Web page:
Subversion access

Subscribe to Subversion access 3 post(s), 2 voice(s)

Avatar chriswil 2 post(s)

Been doing Java development for a while, and I have to admit that I had given up on Swing GUI years ago — until I saw your app. I would love to steal some ideas from you for an app that I’m building. Nothing to do with eBay or auctions, just a simple app with Derby backend. I’m having trouble hooking up to the SVN repository with Eclipse. Is it only accessible through the web interface @

Thanks for excellent work. I need to go find the donate page now. Great app.

Avatar Morgan Schweers Administrator 1,204 post(s)

Thanks muchly for the kind words… You have to use the svn protocol, not http.


It’s also available via git on github.

The core problem with Swing is that you have to delegate all actions to a worker thread, and return immediately. Then, when those worker threads want to interact with the UI, they need to (briefly) run in the context of the Swing thread. If you don’t do that, then your UI blocks on your processing, and that leads to a poor user experience. Or, if you try to write to an existing UI element from a different thread, you invariably end up with visual corruption.

My solution to the Swing problem is…unusual. I created pretty much the simplest possible message queuing system, and when you click a menu button, or interact with the UI in some way that the program needs to respond to, it gets put onto a queue for another thread to handle. My queues are named, so there’s code like:


The UserActions.start() method called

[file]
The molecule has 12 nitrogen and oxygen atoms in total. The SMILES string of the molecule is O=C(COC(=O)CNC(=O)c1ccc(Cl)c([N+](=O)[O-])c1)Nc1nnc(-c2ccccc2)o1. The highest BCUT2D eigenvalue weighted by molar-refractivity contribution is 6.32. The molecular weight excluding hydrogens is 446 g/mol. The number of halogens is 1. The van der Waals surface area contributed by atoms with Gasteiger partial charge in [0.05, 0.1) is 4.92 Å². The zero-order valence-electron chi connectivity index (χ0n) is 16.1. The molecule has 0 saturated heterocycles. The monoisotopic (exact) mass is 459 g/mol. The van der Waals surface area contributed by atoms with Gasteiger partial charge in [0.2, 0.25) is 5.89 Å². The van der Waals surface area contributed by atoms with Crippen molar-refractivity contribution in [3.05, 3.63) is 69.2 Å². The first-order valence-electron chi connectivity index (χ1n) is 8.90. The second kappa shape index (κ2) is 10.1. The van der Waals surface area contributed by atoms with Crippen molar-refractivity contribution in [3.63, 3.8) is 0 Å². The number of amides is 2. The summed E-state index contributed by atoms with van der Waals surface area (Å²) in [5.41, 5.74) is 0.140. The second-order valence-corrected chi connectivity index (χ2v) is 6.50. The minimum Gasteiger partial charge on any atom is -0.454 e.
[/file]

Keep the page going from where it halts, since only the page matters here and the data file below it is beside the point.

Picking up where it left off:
MQFactory.getConcrete("user").registerListener(sInstance = new UserActions());
in order to register to receive queued events, and implements MessageQueue.Listener by providing a UserActions.messageAction(Object deQ) method.

The thing that makes it all work, is a specialized queue I name (for obvious reasons) "Swing". The UIBackbone class does this:

    MQFactory.addQueue("Swing", new SwingMessageQueue());

The SwingMessageQueue class uses the SwingUtilities.invokeLater method to do the dequeue operation on the Swing thread. Then the UIBackbone code takes the message and translates it into some form of UI interaction with the main frame of the application.

I used the same thing all over the place. There’s a ‘drop’ queue, so when I get a drop message I can just enqueue the data gotten from the drag-and-drop operation, and it’ll get handled out-of-band. There’s a ‘tray’ queue, which handles messages to the system tray. There’s a ‘browse’ queue, which handles launching the browser to a given page. I have a ‘redraw’ queue which handles redrawing individual auction entries. (It uses the SwingUtilities.invokeLater method also, but for a very specialized case.)

There are others, but the idea is pretty consistent. If you need work to be done, and it doesn’t need to be done in-line with the current code, pass it off to a worker thread. If it has to be done in the UI, pass it off to a worker that runs in the Swing thread.

I also have what I call a SuperQueue, which is this amazing (to me) flash of insight that I had, that I could have a task that wakes up every second, and has a list of work to do at particular times. When the time arrives to do the work, all it does is move the payload to a given queue. This way I can say things like:

SuperQueue.getInstance().preQueue("", "browse", System.currentTimeMillis() + (Constants.ONE_MINUTE / 4);
and in 15 seconds that’ll queue the ‘browse’ thread to tell the browser to go to the JBidwatcher home page. This is especially useful for sniping, obviously. :)

I probably abuse it a little bit, but it’s an amazingly useful set of tricks. It’s probably not ‘new’, but when I first built it back in 2000, I didn’t know of anybody else who was using this kind of a message queue to distribute work to their various threads.

Useful code includes:

You don’t need to go this complex. Most applications can resolve what they need to do with judicious use of threads and SwingUtilities.invokeLater with anonymous runnable classes.

Hope this info helps!

— Morgan Schweers, Cyber*FOX*!

Avatar chriswil 2 post(s)

Doh! I should have caught that svn: protocol stuff. Brain dead on a Sunday morning.

I like your threading strategy. I see some good design patterns in use there.

Thanks again.